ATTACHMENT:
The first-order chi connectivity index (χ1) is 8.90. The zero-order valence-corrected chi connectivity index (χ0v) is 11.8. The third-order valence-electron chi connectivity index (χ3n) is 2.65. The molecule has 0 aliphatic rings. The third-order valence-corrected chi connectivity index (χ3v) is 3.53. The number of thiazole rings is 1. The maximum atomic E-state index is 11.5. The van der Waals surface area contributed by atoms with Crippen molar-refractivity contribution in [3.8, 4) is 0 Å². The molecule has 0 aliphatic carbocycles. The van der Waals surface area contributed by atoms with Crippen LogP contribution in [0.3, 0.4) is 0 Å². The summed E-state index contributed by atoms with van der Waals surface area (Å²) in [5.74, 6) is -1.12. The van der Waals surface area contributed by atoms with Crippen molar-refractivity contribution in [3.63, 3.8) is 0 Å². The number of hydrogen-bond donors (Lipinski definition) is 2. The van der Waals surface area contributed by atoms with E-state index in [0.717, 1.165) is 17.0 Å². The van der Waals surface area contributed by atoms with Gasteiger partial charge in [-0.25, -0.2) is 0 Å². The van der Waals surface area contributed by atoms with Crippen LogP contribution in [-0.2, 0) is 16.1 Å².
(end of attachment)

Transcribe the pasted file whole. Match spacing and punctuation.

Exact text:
The first-order chi connectivity index (χ1) is 8.90. The zero-order valence-corrected chi connectivity index (χ0v) is 11.8. The third-order valence-electron chi connectivity index (χ3n) is 2.65. The molecule has 0 aliphatic rings. The third-order valence-corrected chi connectivity index (χ3v) is 3.53. The number of thiazole rings is 1. The maximum atomic E-state index is 11.5. The van der Waals surface area contributed by atoms with Crippen molar-refractivity contribution in [3.8, 4) is 0 Å². The molecule has 0 aliphatic carbocycles. The van der Waals surface area contributed by atoms with Crippen LogP contribution in [0.3, 0.4) is 0 Å². The summed E-state index contributed by atoms with van der Waals surface area (Å²) in [5.74, 6) is -1.12. The van der Waals surface area contributed by atoms with Crippen molar-refractivity contribution in [3.63, 3.8) is 0 Å². The number of hydrogen-bond donors (Lipinski definition) is 2. The van der Waals surface area contributed by atoms with E-state index in [0.717, 1.165) is 17.0 Å². The van der Waals surface area contributed by atoms with Gasteiger partial charge in [-0.25, -0.2) is 0 Å². The van der Waals surface area contributed by atoms with Crippen LogP contribution in [-0.2, 0) is 16.1 Å².